AKN/folliculitis keloidalis nuchae is a follicular-based chronic inflammatory condition with scarring alopecia predominantly involving the occipital scalp and nape of the neck leading to the formation of keloidal follicular papules and plaques. This entity was known by different terminologies until Bazin coined the term AKN. Although not a keloid, the term AKN is commonly used in practice. The affected individuals neither have a tendency to develop keloid in other areas of the body nor does the lesion have histological features suggestive of keloid. Mostly found to occur among pre-pubertal men of African ancestry with afrotextured hair, it may be uncommonly seen after 55 years of age as well. In some individuals, papules may coalesce to form large, keloid-like plaques often involving the entire back of the head-and-neck. These lesions which are termed as “tumor-stage” AKN are usually managed aggressively by surgical excision, cryotherapy, or laser therapy.
Although the exact pathomechanism is unclear, mechanical skin injury and altered immune responses are implicated in the development of AKN. Inflammation contributes to the progression of the disease. It can be extremely disfiguring and can affect the person’s quality of life to a great extent as seen in our patient. Multiple exacerbating factors such as improper hair cutting practices, trauma, friction (rubbing from shirt collars and helmet), heat, and humidity are found to be associated with AKN. Other potential contributory factors include altered immune response, autoimmunity, androgens, and seborrhea. This condition was also suggested to be a marker of metabolic syndrome by Verma and Wollina.
There are numerous therapeutic options for AKN with varying outcomes. Mild-to-moderate AKN can be addressed with medical management featuring the use of antibiotics as well as corticosteroids and retinoids, individually or in combination with one another in both topical and intralesional formulations. Large fibrotic lesions are usually tackled by surgical interventions. The importance of excision of keloidal tissue to a depth extending up to the base of hair follicle was first emphasized by Kanthak and Cullen. Later Gloster reported 24 patients with AKN treated by excision with direct closure.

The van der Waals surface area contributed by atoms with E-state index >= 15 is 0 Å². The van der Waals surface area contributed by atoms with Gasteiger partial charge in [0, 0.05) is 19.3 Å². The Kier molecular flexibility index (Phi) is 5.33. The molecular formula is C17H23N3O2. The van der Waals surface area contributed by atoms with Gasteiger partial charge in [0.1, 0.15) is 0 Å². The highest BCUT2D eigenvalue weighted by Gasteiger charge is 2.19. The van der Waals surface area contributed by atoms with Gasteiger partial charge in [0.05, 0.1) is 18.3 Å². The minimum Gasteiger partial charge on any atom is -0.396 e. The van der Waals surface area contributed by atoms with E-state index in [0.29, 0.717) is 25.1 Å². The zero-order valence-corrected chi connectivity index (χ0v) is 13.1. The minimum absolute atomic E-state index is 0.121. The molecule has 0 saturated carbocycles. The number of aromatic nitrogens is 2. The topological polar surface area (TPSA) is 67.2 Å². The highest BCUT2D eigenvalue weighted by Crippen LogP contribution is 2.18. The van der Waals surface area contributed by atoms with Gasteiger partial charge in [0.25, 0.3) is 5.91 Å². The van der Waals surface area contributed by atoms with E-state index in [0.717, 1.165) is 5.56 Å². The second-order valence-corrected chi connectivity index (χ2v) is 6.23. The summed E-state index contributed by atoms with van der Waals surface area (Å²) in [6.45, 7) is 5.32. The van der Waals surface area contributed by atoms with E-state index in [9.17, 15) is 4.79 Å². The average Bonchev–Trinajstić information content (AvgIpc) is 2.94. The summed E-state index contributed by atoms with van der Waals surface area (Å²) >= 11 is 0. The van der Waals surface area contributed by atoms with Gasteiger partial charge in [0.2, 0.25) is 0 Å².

In our case, we could manage the excision using elliptical excision since the defect created was small and approximation was easy. In larger lesions, a flap might have to be raised for defect closure.
The prolonged clinical course of AKN occurs due to delay in diagnosis as well as initiation of treatment. Early diagnosis and timely interventions are of utmost importance in preventing disfigurement and avoiding psychological morbidity in such patients. In our patient, recurrent episodes of AKN resulted in large tumor-like masses clinically mimicking malignancy which was successfully managed by prompt surgical intervention.
Radical surgical excision with advancement flap repair would give a satisfactory result in giant “tumor-stage” AKN lesions as these are usually refractory to other modalities of therapy. This can yield good cosmetic results and better quality of life with very minimal postoperative complications.
Declaration of patient consent
Patient’s consent not required as patients identity is not disclosed or compromised.
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Conflicts of interest
Dr. Devinder Mohan Thappa is the Editor-In-Chief of the journal.